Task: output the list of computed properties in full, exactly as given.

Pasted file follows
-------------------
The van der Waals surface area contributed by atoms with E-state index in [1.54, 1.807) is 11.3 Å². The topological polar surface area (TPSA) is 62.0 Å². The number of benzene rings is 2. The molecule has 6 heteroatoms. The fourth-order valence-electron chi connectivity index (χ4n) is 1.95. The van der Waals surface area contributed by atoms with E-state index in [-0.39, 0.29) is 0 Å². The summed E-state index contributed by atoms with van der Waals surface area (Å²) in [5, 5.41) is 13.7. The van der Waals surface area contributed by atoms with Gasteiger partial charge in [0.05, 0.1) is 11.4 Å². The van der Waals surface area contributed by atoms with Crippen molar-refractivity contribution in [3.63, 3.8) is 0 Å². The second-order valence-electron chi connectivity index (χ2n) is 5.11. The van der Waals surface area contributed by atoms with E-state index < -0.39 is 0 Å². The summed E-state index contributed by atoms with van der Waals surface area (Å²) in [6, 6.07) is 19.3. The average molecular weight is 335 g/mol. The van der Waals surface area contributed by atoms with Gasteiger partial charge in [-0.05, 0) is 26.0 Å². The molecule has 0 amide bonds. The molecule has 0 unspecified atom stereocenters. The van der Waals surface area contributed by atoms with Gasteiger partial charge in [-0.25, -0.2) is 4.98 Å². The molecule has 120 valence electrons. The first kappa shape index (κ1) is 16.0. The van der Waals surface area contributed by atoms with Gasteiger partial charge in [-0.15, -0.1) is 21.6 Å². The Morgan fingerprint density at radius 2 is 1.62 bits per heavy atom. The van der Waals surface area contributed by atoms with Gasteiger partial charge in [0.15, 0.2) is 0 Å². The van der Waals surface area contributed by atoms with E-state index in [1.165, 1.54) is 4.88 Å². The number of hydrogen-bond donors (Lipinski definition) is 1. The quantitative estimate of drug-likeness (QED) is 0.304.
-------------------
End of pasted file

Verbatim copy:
The van der Waals surface area contributed by atoms with E-state index in [1.54, 1.807) is 11.3 Å². The topological polar surface area (TPSA) is 62.0 Å². The number of benzene rings is 2. The molecule has 6 heteroatoms. The fourth-order valence-electron chi connectivity index (χ4n) is 1.95. The van der Waals surface area contributed by atoms with E-state index in [-0.39, 0.29) is 0 Å². The summed E-state index contributed by atoms with van der Waals surface area (Å²) in [5, 5.41) is 13.7. The van der Waals surface area contributed by atoms with Gasteiger partial charge in [0.05, 0.1) is 11.4 Å². The van der Waals surface area contributed by atoms with Crippen molar-refractivity contribution in [3.63, 3.8) is 0 Å². The second-order valence-electron chi connectivity index (χ2n) is 5.11. The van der Waals surface area contributed by atoms with E-state index < -0.39 is 0 Å². The summed E-state index contributed by atoms with van der Waals surface area (Å²) in [6, 6.07) is 19.3. The average molecular weight is 335 g/mol. The van der Waals surface area contributed by atoms with Gasteiger partial charge in [-0.05, 0) is 26.0 Å². The molecule has 0 amide bonds. The molecule has 0 unspecified atom stereocenters. The van der Waals surface area contributed by atoms with Gasteiger partial charge in [-0.25, -0.2) is 4.98 Å². The molecule has 120 valence electrons. The first kappa shape index (κ1) is 16.0. The van der Waals surface area contributed by atoms with Gasteiger partial charge in [-0.15, -0.1) is 21.6 Å². The Morgan fingerprint density at radius 2 is 1.62 bits per heavy atom. The van der Waals surface area contributed by atoms with Gasteiger partial charge in [0.15, 0.2) is 0 Å². The van der Waals surface area contributed by atoms with E-state index in [1.165, 1.54) is 4.88 Å². The number of hydrogen-bond donors (Lipinski definition) is 1. The quantitative estimate of drug-likeness (QED) is 0.304.